A handful of olives (kalamata are my favorites with this, but use whatever you have to give it some brininess )
4-6 oz of spinach
2 oz goat cheese, crumbled (or feta, or any cheese, really)
WHAT TO DO
Bring a very very large skillet or pot or Dutch oven to medium heat. Remember, we’re going to be making enough for a few portions, so whip out the big guns here. When it’s hot, pour in the olive oil [MB1]. Don’t be shy with the portion– this is a very healthy dish without a lot of fat, so you can afford an extra splash.
I slice the onions while the oil is heating, because I’m lazy and hate having to prep. Once the oil is hot but not smoking, throw the onions in. If it starts to make a sizzling sound, you’ll know you did it right. If it doesn’t, you didn't. Then slice and de-seed the chile [MB2] and throw that in with the onion.
While the onions and chile cook, cube the tofu. The easiest way to do this is to do exactly what I demonstrate in the onion-cutting viedo: cut it into horizontally (maybe two or three parallel cuts per block), then along it’s length, then along it’s width. It should look something like this:
Once it’s cubed, you have two options. You can either smush the cubes in your hands, resulting in something that looks like a scramble, or you throw it all in a large bowl and use a potato masher to achieve the same effect. If you use your hands, you might want to wear gloves because the tofu is really cold. What’s important is that once you’re done with it, the tofu achieves the same consistency as scrambled eggs. Throw the tofu in with the onions and chile, stirring it in.
While all of those cook, prep your mushrooms: cut off the bottom part of the stem, then run a paper towel over their heads. [MB3] Once you’re done cleaning them, slice them.
Throw the mushrooms in to the pot, bring the heat to high, then cover for around five minutes, to force the mushrooms to release their water. They don’t want to do it, but you shouldn’t feel bad about making them. Then drop the heat back down to medium and remove the lid, so the water cooks out of the dish – like with eggs, you don’t want the tofu scramble to be wet or runny.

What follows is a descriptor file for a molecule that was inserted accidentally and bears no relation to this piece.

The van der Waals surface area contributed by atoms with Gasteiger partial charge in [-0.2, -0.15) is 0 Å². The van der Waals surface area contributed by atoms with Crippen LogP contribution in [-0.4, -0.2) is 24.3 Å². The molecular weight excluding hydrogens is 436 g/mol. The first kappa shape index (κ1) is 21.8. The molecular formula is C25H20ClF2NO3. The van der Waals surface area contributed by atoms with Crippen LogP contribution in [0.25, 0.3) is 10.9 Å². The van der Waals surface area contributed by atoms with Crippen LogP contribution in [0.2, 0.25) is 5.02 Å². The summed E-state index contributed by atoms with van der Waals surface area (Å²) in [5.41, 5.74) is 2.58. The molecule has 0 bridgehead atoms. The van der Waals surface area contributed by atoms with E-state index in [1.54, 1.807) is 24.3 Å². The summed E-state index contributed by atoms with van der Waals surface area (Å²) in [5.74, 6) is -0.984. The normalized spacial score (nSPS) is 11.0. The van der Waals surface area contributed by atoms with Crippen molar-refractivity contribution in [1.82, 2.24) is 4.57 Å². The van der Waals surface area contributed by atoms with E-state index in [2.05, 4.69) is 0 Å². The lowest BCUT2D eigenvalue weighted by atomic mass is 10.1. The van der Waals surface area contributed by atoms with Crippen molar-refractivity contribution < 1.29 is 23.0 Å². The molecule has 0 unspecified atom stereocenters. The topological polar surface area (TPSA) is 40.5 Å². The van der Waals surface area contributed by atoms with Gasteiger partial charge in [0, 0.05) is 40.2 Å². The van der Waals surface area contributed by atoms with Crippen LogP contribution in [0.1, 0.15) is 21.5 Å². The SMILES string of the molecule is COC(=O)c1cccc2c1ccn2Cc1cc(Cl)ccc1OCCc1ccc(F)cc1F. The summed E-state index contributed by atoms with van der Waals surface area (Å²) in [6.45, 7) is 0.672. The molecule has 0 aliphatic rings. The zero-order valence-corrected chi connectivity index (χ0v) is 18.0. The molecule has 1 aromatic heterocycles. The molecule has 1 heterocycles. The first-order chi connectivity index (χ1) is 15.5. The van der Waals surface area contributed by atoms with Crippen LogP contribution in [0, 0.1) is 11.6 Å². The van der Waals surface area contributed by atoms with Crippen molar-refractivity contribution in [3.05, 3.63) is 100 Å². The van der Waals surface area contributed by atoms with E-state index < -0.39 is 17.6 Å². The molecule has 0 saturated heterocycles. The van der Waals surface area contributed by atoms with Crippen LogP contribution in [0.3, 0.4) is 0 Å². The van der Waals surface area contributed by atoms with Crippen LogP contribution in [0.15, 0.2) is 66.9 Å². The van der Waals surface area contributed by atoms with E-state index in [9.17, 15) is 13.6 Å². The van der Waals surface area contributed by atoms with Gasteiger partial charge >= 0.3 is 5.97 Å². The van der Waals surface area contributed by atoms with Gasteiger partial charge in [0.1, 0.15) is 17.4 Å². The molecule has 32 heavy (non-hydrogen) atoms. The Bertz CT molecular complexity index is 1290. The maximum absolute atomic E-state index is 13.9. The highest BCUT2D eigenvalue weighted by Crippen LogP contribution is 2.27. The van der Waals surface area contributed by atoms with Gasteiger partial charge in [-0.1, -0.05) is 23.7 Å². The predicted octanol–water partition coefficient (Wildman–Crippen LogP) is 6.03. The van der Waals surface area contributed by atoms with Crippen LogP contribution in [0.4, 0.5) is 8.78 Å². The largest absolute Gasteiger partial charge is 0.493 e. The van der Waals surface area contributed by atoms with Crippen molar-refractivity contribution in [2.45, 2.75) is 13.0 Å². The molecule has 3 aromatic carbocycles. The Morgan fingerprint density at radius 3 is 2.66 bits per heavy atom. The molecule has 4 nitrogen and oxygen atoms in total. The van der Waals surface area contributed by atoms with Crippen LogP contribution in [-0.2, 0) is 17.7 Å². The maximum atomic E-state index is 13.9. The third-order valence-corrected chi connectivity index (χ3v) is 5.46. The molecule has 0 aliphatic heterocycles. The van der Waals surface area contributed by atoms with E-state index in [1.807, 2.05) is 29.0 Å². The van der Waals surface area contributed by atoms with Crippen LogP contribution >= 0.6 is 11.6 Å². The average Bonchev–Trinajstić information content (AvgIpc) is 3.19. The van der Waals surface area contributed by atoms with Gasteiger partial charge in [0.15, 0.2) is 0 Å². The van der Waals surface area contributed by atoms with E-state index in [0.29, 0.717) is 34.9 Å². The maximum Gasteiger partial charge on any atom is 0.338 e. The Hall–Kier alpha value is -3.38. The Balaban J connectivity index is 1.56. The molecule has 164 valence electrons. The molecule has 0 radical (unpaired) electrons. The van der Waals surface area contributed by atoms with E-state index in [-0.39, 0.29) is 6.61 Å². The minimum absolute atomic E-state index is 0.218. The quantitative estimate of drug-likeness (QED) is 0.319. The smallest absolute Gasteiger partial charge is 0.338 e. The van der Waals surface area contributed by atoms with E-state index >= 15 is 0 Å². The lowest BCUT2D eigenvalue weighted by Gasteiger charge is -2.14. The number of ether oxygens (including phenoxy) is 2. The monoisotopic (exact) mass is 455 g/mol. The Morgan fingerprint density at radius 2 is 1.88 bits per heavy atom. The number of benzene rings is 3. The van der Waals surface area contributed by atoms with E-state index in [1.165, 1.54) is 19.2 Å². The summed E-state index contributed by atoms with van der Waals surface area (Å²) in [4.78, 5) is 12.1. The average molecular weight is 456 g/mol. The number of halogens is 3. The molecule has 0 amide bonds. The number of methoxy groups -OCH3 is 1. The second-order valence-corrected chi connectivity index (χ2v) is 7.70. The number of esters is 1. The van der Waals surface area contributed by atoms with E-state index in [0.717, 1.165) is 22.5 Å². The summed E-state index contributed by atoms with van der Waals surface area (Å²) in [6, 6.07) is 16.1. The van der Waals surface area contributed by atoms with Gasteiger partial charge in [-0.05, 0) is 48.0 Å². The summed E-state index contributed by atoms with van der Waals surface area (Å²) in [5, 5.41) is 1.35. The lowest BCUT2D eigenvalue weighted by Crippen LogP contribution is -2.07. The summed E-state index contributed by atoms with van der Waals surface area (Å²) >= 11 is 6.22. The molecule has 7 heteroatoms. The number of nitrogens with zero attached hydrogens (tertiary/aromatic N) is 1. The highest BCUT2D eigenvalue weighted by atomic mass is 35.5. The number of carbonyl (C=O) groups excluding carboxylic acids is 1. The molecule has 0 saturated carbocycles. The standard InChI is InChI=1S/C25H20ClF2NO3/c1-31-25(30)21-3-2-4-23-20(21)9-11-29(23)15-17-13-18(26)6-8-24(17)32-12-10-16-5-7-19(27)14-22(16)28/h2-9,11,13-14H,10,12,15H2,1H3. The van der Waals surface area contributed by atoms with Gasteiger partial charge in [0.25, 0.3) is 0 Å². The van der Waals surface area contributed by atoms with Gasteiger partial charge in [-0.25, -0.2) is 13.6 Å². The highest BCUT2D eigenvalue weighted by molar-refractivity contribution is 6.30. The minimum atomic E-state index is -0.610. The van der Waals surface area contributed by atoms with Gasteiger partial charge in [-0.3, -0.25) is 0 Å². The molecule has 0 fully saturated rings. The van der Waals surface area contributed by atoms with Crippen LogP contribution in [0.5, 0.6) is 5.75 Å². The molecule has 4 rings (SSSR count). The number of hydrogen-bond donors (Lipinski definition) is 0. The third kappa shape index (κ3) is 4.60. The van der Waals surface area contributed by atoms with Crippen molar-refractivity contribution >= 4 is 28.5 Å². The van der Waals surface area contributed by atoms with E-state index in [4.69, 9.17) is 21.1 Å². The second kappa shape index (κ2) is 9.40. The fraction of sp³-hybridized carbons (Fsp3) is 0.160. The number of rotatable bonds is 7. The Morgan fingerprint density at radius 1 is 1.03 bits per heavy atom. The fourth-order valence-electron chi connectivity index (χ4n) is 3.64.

While the mushrooms are cooking, cut the bell peppers in half, remove the seeds and tops, and cut them into the strips and then again into squares, so they’re roughly the size of those little square pieces of gums we used to get out of the machines.
Once the mushroom water has all evaporated, throw the gum-sized pepper squares in with everything else. Your skillet/pot/Dutch even should be quite full by now, and if you think things are sticking to the bottom, throw some more oil in. That always helps when things are sticking to the bottom.
Give the scramble a good stir and then throw in the olives, chopped up a bit, obviously sans pits. Give everything a few more minutes for the flavors to blend, then throw the spinach (baby spinach as is, if it’s all grown up, give it a good chop. I imagine even frozen spinach could work, but I don’t use frozen vegetables because I’m not a heathen). When the spinach has wilted a bit (two minutes, let’s say), turn off the heat, and ladle a portion out into a bowl or plate (if you have brown rice or wheat berries, put that in the bowl first), and sprinkle some cheese on top, letting the scramble’s heat melt it. I prefer to sprinkle the cheese every time I serve it, rather than putting into the mother lode of the dish.
If you didn’t use a chile, some good hot sauce is another nice way to give the dish a kick.
Stay tuned to find out why a wedding photographer makes more in one day than I do in a month of directing work, why the rebel angels attempted a coup d’etat against God in Heaven.
Until then – happy holidays from Awful Goodness.
Always get your skillet or pan or pot or Dutch hot before adding the oil. Just trust me here: hot is better, because the point of the oil is to act as a conduit for the heat, and if there's no heat, the oil just gets absorbed and then you'll have to put more oil in the dish and the dish will be well, oily. To ensure the skillet or pot is sufficiently hot, I like to lick my finger and super-quickly run it over the surface of the skillet. If it sizzles and I almost burn myself, I know it’s hot enough. Unless you’re cooking with meat, you don’t want the oil smoking, just glistening in that beautiful way oil does, like a scrying pool or magic mirror. Yes, I played Dungeons and Dragons as a child.